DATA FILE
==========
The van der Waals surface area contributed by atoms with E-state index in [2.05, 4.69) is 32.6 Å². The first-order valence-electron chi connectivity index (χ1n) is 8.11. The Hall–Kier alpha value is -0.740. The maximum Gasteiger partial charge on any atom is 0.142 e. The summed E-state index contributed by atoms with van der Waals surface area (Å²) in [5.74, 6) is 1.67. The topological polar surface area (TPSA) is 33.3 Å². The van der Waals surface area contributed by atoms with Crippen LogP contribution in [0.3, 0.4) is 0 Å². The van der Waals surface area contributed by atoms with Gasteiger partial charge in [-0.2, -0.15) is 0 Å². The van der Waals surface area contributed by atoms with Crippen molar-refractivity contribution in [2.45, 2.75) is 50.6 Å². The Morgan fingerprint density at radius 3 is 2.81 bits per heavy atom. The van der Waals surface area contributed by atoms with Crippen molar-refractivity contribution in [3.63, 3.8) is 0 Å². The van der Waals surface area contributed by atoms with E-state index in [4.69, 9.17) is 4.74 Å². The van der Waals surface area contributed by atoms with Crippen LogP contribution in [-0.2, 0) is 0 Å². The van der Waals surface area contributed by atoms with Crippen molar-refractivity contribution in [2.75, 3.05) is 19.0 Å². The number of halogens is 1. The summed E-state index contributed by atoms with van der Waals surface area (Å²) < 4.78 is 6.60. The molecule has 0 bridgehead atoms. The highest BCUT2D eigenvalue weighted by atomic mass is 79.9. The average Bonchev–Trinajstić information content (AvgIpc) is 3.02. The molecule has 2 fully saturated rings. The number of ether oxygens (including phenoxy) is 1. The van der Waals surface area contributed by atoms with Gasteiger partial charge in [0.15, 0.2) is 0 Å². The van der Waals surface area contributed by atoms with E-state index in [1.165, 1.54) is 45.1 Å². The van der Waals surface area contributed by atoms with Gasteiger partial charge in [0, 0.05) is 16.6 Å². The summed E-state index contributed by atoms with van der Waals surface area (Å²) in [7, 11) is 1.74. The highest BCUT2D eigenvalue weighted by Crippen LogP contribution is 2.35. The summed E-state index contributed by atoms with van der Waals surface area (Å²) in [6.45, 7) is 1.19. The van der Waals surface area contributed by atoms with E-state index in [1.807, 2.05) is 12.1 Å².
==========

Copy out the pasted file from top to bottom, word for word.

The van der Waals surface area contributed by atoms with E-state index in [2.05, 4.69) is 32.6 Å². The first-order valence-electron chi connectivity index (χ1n) is 8.11. The Hall–Kier alpha value is -0.740. The maximum Gasteiger partial charge on any atom is 0.142 e. The summed E-state index contributed by atoms with van der Waals surface area (Å²) in [5.74, 6) is 1.67. The topological polar surface area (TPSA) is 33.3 Å². The van der Waals surface area contributed by atoms with Crippen LogP contribution in [0.3, 0.4) is 0 Å². The van der Waals surface area contributed by atoms with Gasteiger partial charge in [-0.2, -0.15) is 0 Å². The van der Waals surface area contributed by atoms with Crippen molar-refractivity contribution in [2.45, 2.75) is 50.6 Å². The Morgan fingerprint density at radius 3 is 2.81 bits per heavy atom. The van der Waals surface area contributed by atoms with Crippen molar-refractivity contribution in [3.63, 3.8) is 0 Å². The van der Waals surface area contributed by atoms with E-state index in [4.69, 9.17) is 4.74 Å². The van der Waals surface area contributed by atoms with Crippen LogP contribution in [-0.2, 0) is 0 Å². The van der Waals surface area contributed by atoms with Crippen molar-refractivity contribution in [2.75, 3.05) is 19.0 Å². The number of halogens is 1. The summed E-state index contributed by atoms with van der Waals surface area (Å²) < 4.78 is 6.60. The molecule has 0 bridgehead atoms. The highest BCUT2D eigenvalue weighted by atomic mass is 79.9. The average Bonchev–Trinajstić information content (AvgIpc) is 3.02. The molecule has 2 fully saturated rings. The number of ether oxygens (including phenoxy) is 1. The van der Waals surface area contributed by atoms with Gasteiger partial charge in [0.15, 0.2) is 0 Å². The van der Waals surface area contributed by atoms with E-state index in [1.165, 1.54) is 45.1 Å². The van der Waals surface area contributed by atoms with Gasteiger partial charge in [0, 0.05) is 16.6 Å². The summed E-state index contributed by atoms with van der Waals surface area (Å²) in [7, 11) is 1.74. The highest BCUT2D eigenvalue weighted by Crippen LogP contribution is 2.35. The summed E-state index contributed by atoms with van der Waals surface area (Å²) in [6.45, 7) is 1.19. The van der Waals surface area contributed by atoms with E-state index in [1.807, 2.05) is 12.1 Å².